Held in the Moods of Norway store on Thursday evening on Fashion’s Night Out, the Really Really Blonde Party turned the SoHo neighborhood into an urban fjord of flaxen-haired partygoers. More than 600 guests arrived at 75 Greene Street only to be told by the Viking lady guarding the door that wearing blonde wigs was a must for entry. Upon entering the boutique, the Blonde Bar provided guests blonde wigs and optional hot pink barrettes and neon ponytail holders.
A little piece of Norway
After finally entering the store after the wig styling, attendees saw three golden ski chairlifts hanging from the ceiling. In the chairlifts sat dolls dressed up in Moods of Norway clothes, “drinking” Norwegian vodka.
This summer’s breakout band, Poolside, performed dreamy tunes as disco balls swirled from the ceiling. The partygoers struck their best poses in the dressing room that housed a photo booth, whose images were projected onto the wall of the boutique for all to see.
As people waited in a line that extended down Greene Street, women from the Norwegian Seaman’s Church served traditional Norwegian waffles while young men dressed in candy suits handed out Norwegian chocolate, wrapped in paper bearing well-known Norwegian fairytales.
The brand has its headquarters and showroom in the town of Stryn in Norway, with a population of 6,750. Now opening their second store in the U.S., the guys from Norway definitely know how to dream big.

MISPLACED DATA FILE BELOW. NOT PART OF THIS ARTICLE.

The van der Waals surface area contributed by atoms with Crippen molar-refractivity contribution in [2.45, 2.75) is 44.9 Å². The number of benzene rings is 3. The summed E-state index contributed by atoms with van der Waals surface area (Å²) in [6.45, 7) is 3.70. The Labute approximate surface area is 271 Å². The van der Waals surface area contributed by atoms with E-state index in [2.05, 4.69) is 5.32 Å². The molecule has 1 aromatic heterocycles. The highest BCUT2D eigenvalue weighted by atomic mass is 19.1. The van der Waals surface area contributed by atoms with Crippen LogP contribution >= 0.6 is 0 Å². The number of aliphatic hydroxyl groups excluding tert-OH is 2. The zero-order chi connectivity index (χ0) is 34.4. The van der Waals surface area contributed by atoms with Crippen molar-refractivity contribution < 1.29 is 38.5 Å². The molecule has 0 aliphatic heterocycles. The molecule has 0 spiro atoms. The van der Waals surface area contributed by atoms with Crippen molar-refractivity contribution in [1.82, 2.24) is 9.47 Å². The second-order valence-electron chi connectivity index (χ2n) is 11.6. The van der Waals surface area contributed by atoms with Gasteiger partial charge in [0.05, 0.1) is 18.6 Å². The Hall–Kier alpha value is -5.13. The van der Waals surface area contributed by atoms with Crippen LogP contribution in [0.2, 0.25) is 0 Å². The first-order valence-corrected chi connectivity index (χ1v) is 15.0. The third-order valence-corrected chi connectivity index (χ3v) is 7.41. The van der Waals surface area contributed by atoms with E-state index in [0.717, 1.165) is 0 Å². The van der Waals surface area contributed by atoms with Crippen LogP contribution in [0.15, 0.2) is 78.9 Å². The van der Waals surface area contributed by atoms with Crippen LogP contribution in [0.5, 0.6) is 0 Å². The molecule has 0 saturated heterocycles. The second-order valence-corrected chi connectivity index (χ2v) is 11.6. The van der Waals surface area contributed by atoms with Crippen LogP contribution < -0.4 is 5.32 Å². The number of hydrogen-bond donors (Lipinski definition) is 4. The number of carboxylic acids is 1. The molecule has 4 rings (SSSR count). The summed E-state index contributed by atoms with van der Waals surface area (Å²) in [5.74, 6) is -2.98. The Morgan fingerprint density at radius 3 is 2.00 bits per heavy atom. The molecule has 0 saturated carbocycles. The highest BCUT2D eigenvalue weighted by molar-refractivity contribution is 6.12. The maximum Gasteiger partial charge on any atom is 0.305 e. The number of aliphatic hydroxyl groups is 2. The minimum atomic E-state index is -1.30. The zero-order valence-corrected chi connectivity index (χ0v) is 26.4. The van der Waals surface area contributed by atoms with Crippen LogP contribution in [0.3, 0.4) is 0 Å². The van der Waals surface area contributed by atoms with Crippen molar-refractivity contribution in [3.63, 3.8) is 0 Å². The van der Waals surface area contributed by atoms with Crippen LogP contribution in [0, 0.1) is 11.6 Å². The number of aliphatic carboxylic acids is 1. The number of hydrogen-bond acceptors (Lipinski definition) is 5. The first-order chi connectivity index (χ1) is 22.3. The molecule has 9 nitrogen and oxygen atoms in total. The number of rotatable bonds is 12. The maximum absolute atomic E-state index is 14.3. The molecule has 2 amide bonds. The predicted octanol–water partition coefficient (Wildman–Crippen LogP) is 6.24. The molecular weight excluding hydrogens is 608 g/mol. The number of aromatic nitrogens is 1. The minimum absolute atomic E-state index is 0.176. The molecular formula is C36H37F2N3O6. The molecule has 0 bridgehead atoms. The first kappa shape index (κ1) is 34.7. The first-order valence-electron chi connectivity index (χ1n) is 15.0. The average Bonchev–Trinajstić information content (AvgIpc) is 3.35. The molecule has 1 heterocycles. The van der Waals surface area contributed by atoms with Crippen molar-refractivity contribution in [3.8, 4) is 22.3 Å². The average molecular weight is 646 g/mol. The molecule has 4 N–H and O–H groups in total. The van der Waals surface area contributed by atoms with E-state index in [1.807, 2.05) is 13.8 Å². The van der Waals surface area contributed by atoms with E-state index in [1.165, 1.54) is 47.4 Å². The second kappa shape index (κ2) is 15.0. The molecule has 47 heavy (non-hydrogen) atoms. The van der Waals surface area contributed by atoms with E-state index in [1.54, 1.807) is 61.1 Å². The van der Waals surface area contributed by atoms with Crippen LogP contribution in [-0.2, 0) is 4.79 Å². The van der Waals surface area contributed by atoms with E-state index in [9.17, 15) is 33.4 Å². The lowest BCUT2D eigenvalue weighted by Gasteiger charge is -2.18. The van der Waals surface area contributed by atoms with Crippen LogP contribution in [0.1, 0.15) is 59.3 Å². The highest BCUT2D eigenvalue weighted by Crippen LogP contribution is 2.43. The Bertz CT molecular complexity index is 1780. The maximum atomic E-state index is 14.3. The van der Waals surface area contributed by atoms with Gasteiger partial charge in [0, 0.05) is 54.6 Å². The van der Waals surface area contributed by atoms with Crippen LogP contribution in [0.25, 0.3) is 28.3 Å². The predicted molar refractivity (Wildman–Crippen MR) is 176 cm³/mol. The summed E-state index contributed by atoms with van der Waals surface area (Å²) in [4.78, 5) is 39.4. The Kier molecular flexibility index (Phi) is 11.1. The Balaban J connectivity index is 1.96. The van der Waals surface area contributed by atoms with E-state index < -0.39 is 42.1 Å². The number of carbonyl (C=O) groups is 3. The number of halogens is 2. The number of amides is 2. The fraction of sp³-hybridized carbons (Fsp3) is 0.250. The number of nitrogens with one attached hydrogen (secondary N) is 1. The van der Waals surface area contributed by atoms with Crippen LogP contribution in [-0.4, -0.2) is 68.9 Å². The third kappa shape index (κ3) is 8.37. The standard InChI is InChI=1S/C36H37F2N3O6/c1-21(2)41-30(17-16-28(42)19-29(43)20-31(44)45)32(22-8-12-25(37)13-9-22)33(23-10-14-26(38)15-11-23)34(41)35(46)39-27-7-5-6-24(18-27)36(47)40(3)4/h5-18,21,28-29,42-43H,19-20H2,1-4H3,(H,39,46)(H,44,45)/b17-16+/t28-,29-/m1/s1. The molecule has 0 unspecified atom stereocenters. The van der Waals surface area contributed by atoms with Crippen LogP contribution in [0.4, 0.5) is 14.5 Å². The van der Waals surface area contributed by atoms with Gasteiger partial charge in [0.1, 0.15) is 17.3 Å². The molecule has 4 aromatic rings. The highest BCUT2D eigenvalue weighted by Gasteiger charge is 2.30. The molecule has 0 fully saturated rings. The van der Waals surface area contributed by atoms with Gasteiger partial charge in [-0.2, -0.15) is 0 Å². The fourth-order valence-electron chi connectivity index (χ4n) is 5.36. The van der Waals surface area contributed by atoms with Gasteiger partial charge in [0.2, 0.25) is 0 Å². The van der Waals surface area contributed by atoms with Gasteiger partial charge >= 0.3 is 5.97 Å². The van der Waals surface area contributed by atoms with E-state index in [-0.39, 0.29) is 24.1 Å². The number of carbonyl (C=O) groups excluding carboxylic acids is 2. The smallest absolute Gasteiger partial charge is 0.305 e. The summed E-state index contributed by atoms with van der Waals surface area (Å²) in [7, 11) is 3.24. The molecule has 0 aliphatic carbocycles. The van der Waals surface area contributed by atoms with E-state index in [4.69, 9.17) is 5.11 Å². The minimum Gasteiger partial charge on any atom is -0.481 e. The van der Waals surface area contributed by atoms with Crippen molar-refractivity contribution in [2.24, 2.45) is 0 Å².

The three founders seem convinced that the Big Apple is more than ready for a piece of Norway. “We already have a store in Los Angeles, and Americans seem to really like our clothes. Now we want people to have a little piece of Norway all the way from Hollywood to Soho, NYC. This is fun-loving fashion, telling a story about Norwegian culture, habits and history. We use the tractor as our logo. On the sleeve of our suits we embroider the number of how many registered tractors there are in the country of Norway,” said Simen Staalnacke, one of the company’s founders.
All of Moods of Norway’s stores feature something that is typically Norwegian. In L.A., they have a big, old-fashioned tractor that has been painted pink. In N.Y., they now have the golden chairlift. Moods plays with Norwegian traditions, putting a modern twist on them, making them contemporary and cool.
Founder Stefan Dahlkvist said at the end of the night, “We were hoping to take a giant bite out of the Big Apple on Fashion’s Night Out and celebrate our store opening, but this evening exceeded our wildest expectations. Tonight was truly magical.”
U.S. CEO George Santacroce added, “I believe tonight, the founders, Simen, Peder and Stefan, have done what they always aim to do, and that is make their Grandmas proud.”
Asked what they thought about the Norwegian brand opening a boutique in the middle of this important fashion street, partygoers said they were thrilled to see the company’s courage and the willingness to succeed, as well as the willingness to dream and think big.
Norwegian fashion editor Silje Pedersen said she was pleased to see that the people of Moods aren’t afraid to stand out and do things the way they want, despite coming from a small town in a small country that sometimes values conformity over self-expression. She pointed out that Americans tend to have a thing for Scandinavian design, and that Moods of Norway definitely speaks to a niche.